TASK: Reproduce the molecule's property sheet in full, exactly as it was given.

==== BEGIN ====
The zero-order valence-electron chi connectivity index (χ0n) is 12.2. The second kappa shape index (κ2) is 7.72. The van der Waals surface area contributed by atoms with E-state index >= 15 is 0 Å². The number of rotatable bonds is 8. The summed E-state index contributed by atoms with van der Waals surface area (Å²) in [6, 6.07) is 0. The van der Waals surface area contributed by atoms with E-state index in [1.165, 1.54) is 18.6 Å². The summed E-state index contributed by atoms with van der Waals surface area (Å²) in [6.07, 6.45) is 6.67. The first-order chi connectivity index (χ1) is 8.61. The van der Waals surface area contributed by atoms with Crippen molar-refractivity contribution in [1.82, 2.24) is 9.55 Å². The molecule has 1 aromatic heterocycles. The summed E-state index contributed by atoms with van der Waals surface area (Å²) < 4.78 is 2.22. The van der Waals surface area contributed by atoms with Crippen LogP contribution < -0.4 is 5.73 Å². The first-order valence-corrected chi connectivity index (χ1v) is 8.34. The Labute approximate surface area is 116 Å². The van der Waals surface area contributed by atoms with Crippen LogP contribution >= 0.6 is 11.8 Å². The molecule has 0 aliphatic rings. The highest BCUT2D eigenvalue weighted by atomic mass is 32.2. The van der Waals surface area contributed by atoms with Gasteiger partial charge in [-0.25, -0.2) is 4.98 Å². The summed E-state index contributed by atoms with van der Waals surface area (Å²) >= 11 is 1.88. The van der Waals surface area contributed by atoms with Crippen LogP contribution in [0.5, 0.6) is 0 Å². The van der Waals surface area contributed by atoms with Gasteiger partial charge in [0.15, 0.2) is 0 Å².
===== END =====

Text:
The zero-order valence-electron chi connectivity index (χ0n) is 12.2. The second kappa shape index (κ2) is 7.72. The van der Waals surface area contributed by atoms with E-state index >= 15 is 0 Å². The number of rotatable bonds is 8. The summed E-state index contributed by atoms with van der Waals surface area (Å²) in [6, 6.07) is 0. The van der Waals surface area contributed by atoms with E-state index in [1.165, 1.54) is 18.6 Å². The summed E-state index contributed by atoms with van der Waals surface area (Å²) in [6.07, 6.45) is 6.67. The first-order chi connectivity index (χ1) is 8.61. The van der Waals surface area contributed by atoms with Crippen molar-refractivity contribution in [1.82, 2.24) is 9.55 Å². The molecule has 1 aromatic heterocycles. The summed E-state index contributed by atoms with van der Waals surface area (Å²) < 4.78 is 2.22. The van der Waals surface area contributed by atoms with Crippen LogP contribution < -0.4 is 5.73 Å². The first-order valence-corrected chi connectivity index (χ1v) is 8.34. The Labute approximate surface area is 116 Å². The van der Waals surface area contributed by atoms with Crippen LogP contribution >= 0.6 is 11.8 Å². The molecule has 0 aliphatic rings. The highest BCUT2D eigenvalue weighted by atomic mass is 32.2. The van der Waals surface area contributed by atoms with Gasteiger partial charge in [-0.25, -0.2) is 4.98 Å². The summed E-state index contributed by atoms with van der Waals surface area (Å²) >= 11 is 1.88. The van der Waals surface area contributed by atoms with Crippen LogP contribution in [0.5, 0.6) is 0 Å². The van der Waals surface area contributed by atoms with Gasteiger partial charge in [0.15, 0.2) is 0 Å².